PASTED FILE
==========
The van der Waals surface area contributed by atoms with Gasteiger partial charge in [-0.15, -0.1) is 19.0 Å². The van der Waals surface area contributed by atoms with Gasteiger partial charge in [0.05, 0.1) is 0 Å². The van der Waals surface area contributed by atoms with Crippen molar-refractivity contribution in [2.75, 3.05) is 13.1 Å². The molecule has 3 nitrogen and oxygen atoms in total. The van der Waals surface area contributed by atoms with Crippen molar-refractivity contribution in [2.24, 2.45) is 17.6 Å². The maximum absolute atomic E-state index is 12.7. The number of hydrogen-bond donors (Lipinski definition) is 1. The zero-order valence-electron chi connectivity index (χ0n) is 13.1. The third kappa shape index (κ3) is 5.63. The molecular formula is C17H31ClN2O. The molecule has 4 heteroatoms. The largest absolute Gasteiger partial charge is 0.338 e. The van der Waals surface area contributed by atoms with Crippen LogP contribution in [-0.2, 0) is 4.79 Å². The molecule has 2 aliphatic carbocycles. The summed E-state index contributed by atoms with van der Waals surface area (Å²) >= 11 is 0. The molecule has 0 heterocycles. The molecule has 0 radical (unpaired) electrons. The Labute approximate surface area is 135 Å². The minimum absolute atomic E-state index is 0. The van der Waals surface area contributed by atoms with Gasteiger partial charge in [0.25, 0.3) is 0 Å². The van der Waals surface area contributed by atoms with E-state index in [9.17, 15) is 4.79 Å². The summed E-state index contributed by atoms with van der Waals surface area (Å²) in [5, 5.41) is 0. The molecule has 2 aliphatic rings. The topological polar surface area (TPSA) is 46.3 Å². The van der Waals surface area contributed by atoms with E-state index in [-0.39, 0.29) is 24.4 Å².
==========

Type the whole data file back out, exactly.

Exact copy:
The van der Waals surface area contributed by atoms with Gasteiger partial charge in [-0.15, -0.1) is 19.0 Å². The van der Waals surface area contributed by atoms with Gasteiger partial charge in [0.05, 0.1) is 0 Å². The van der Waals surface area contributed by atoms with Crippen molar-refractivity contribution in [2.75, 3.05) is 13.1 Å². The molecule has 3 nitrogen and oxygen atoms in total. The van der Waals surface area contributed by atoms with Crippen molar-refractivity contribution in [2.24, 2.45) is 17.6 Å². The maximum absolute atomic E-state index is 12.7. The number of hydrogen-bond donors (Lipinski definition) is 1. The zero-order valence-electron chi connectivity index (χ0n) is 13.1. The third kappa shape index (κ3) is 5.63. The molecular formula is C17H31ClN2O. The molecule has 4 heteroatoms. The largest absolute Gasteiger partial charge is 0.338 e. The van der Waals surface area contributed by atoms with Crippen LogP contribution in [-0.2, 0) is 4.79 Å². The molecule has 2 aliphatic carbocycles. The summed E-state index contributed by atoms with van der Waals surface area (Å²) >= 11 is 0. The molecule has 0 heterocycles. The molecule has 0 radical (unpaired) electrons. The Labute approximate surface area is 135 Å². The minimum absolute atomic E-state index is 0. The van der Waals surface area contributed by atoms with Gasteiger partial charge in [0.25, 0.3) is 0 Å². The van der Waals surface area contributed by atoms with E-state index in [9.17, 15) is 4.79 Å². The summed E-state index contributed by atoms with van der Waals surface area (Å²) in [5, 5.41) is 0. The molecule has 2 aliphatic rings. The topological polar surface area (TPSA) is 46.3 Å². The van der Waals surface area contributed by atoms with E-state index in [-0.39, 0.29) is 24.4 Å².